Researchers Find Privacy Flaws in Chatroulette
Perhaps there is finally something to deter Chatroulette.com users from their more offensive behavior: University researchers say that users of the popular video-chat site may not be as anonymous, or as private, as they think.
In a paper posted online this week, researchers from the University of Colorado at Boulder and McGill University outline three different types of attacks that could be launched against Chatroulette users.
Founded just last year by 17-year-old Russian entrepreneur Andrey Ternovskiy, Chatroulette links Web surfers randomly into one-on-one video chat conversations. The site has come under fire, however, because of nudity and inappropriate behavior.
The new research doesn't expose any gaping privacy holes, but it does show how the service could be misused by determined criminals. For example, researchers describe a type of video phishing attack, where the criminals would simply play a video of an attractive woman who appears to be chatting with the victim, with audio disabled.
In a test, they were able to trick users into thinking they were actually chatting with a prerecorded video of a cute woman. They did this by making the video choppy, as if it came from a low-bandwidth network and using text-based chat, instead of audio chat. Only one of the 15 users who chatted with the video asked the researchers to prove that it was of a real, live person. Otherwise, the researchers were regularly able to get people to chat for an hour using this technique.
The novelty and apparent intimacy of a chat session could make it easier to con people into friending scammers on Facebook or even visiting malicious Web sites, said Richard Han, an associate professor with the University of Colorado who co-authored the paper. "If you can present an attractive persona there," he said, "people start to trust the person on the other side and they lower their guard and they start to reveal information about themselves."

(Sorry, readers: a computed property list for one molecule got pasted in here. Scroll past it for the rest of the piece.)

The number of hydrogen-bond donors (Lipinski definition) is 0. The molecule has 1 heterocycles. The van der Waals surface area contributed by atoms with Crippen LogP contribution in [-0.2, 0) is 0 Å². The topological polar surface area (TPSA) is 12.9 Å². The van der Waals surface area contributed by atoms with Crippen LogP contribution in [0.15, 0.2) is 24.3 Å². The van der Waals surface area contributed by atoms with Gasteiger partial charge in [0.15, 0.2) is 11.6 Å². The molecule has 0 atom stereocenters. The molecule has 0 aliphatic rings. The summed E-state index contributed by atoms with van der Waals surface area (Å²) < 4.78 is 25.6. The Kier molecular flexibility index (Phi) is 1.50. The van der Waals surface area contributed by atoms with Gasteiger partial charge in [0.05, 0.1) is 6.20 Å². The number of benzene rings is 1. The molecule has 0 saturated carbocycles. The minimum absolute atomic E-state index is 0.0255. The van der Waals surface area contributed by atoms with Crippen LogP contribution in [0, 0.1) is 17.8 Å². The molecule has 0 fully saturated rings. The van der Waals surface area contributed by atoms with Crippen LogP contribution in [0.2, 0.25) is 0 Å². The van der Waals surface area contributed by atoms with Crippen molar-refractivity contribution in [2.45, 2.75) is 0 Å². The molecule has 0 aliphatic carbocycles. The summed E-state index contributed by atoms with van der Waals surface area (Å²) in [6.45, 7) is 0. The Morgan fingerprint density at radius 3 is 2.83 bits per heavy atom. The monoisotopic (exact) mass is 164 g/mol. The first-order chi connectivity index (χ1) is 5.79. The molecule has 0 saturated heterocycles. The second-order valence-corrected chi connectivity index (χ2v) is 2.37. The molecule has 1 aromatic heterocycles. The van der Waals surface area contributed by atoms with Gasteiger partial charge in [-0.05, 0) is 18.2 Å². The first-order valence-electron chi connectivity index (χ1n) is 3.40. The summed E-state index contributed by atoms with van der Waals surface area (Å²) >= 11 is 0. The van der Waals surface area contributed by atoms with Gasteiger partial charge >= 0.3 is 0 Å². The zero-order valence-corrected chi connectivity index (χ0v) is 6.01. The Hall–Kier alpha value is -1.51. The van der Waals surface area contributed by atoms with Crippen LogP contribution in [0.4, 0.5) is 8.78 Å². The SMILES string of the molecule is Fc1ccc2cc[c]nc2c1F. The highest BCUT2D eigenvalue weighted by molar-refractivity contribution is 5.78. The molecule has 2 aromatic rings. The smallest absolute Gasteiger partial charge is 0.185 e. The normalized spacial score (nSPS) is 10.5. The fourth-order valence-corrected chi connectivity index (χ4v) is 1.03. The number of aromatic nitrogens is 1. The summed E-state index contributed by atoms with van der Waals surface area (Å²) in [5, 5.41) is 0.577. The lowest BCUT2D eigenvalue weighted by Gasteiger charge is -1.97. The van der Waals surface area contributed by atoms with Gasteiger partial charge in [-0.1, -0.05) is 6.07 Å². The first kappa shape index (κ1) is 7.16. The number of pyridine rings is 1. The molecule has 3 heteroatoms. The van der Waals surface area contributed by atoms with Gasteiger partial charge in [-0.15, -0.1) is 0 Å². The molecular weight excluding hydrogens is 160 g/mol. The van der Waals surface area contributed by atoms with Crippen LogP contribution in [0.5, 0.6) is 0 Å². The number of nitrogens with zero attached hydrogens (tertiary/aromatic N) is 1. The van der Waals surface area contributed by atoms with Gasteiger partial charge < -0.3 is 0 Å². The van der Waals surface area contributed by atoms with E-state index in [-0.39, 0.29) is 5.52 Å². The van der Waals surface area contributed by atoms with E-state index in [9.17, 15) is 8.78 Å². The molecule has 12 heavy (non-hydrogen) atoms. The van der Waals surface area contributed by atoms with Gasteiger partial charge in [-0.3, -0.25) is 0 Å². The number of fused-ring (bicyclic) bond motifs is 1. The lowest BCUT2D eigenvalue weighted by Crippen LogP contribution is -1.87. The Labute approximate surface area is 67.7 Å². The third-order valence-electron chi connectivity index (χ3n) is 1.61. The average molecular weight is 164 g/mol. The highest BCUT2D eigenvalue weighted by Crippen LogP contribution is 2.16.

They also found a way to make Chatroulette's anonymous chats much less anonymous.
Because Chatroulette's back-end system shares user IP addresses, researchers were able to use IP-mapping services to get a general idea of user's location (a public Web site, called Chatroulettemap.com already does this). Then by searching Facebook using information obtained in chats and comparing pictures, researchers were able to identify chatters.
"Even in a city as big as Chicago, you can drill down and find the person you're actually talking to," Han said.
Privacy takes a hit too, in the paper.
Han and his team also believe that it would be easy to listen in on chat conversations by writing a simple computer program that could act as a middleman between Chatroulette conversations, connecting two users and recording what they say. Though Han believes it would be easy to do, his team didn't write the software to conduct this attack. "We did not implement this attack because we thought it was so dangerous," he said.
Chatroulette's Ternovskiy sees things a little differently, however. In an e-mail interview he described the research as "not a big deal."
"I think it's an interesting piece of work, and I am thankful to the people who made it," he said. "However, I think that it would be exaggeration of some sort to look at it too seriously."
"You should be aware -- don't trust strangers. But it shouldn't stop you from entertaining yourself," he added.
Han's team notified Chatroulette of its findings prior to going public, and Ternovskiy said that he would be making some changes to the site "so some things mentioned in the article wouldn't be possible to accomplish."
For example, Chatroulette is now testing a new feature called Localroulette, which connects people from specific cities with one another. "Phishing techniques usually involving tricking people into thinking that you are from particular place and you have particular identity," Ternovskiy said. "This will not exactly work here."